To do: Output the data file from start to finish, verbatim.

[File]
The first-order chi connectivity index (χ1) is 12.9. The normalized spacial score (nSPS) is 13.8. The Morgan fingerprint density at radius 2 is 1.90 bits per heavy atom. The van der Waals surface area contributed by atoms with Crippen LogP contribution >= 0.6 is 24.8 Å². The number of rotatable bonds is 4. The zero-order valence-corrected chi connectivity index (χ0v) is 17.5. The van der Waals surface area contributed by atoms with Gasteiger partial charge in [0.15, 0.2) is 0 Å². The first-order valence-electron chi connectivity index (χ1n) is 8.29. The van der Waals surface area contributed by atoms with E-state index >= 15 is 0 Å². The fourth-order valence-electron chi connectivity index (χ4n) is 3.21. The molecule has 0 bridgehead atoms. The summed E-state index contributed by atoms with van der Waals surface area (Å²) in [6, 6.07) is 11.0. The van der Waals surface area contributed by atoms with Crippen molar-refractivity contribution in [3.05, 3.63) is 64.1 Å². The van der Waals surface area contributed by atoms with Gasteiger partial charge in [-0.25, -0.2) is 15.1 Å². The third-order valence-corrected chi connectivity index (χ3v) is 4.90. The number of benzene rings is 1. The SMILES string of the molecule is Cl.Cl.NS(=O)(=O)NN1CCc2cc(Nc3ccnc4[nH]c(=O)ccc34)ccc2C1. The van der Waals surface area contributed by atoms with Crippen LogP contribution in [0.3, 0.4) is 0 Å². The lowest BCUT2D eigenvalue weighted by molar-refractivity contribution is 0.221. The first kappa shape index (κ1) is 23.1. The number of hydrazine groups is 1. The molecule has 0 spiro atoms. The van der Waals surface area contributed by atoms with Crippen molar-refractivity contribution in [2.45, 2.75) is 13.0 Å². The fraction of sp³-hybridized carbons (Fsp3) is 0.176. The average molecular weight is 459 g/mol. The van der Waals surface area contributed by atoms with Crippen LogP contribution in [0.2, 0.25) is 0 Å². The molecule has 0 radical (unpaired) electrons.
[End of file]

The first-order chi connectivity index (χ1) is 12.9. The normalized spacial score (nSPS) is 13.8. The Morgan fingerprint density at radius 2 is 1.90 bits per heavy atom. The van der Waals surface area contributed by atoms with Crippen LogP contribution >= 0.6 is 24.8 Å². The number of rotatable bonds is 4. The zero-order valence-corrected chi connectivity index (χ0v) is 17.5. The van der Waals surface area contributed by atoms with Gasteiger partial charge in [0.15, 0.2) is 0 Å². The first-order valence-electron chi connectivity index (χ1n) is 8.29. The van der Waals surface area contributed by atoms with E-state index >= 15 is 0 Å². The fourth-order valence-electron chi connectivity index (χ4n) is 3.21. The molecule has 0 bridgehead atoms. The summed E-state index contributed by atoms with van der Waals surface area (Å²) in [6, 6.07) is 11.0. The van der Waals surface area contributed by atoms with Crippen molar-refractivity contribution in [3.05, 3.63) is 64.1 Å². The van der Waals surface area contributed by atoms with Gasteiger partial charge in [-0.25, -0.2) is 15.1 Å². The third-order valence-corrected chi connectivity index (χ3v) is 4.90. The number of benzene rings is 1. The SMILES string of the molecule is Cl.Cl.NS(=O)(=O)NN1CCc2cc(Nc3ccnc4[nH]c(=O)ccc34)ccc2C1. The van der Waals surface area contributed by atoms with Crippen LogP contribution in [0.3, 0.4) is 0 Å². The lowest BCUT2D eigenvalue weighted by molar-refractivity contribution is 0.221. The first kappa shape index (κ1) is 23.1. The number of hydrazine groups is 1. The molecule has 0 spiro atoms. The van der Waals surface area contributed by atoms with Crippen molar-refractivity contribution in [2.45, 2.75) is 13.0 Å². The fraction of sp³-hybridized carbons (Fsp3) is 0.176. The average molecular weight is 459 g/mol. The van der Waals surface area contributed by atoms with Crippen LogP contribution in [0.2, 0.25) is 0 Å². The molecule has 0 radical (unpaired) electrons.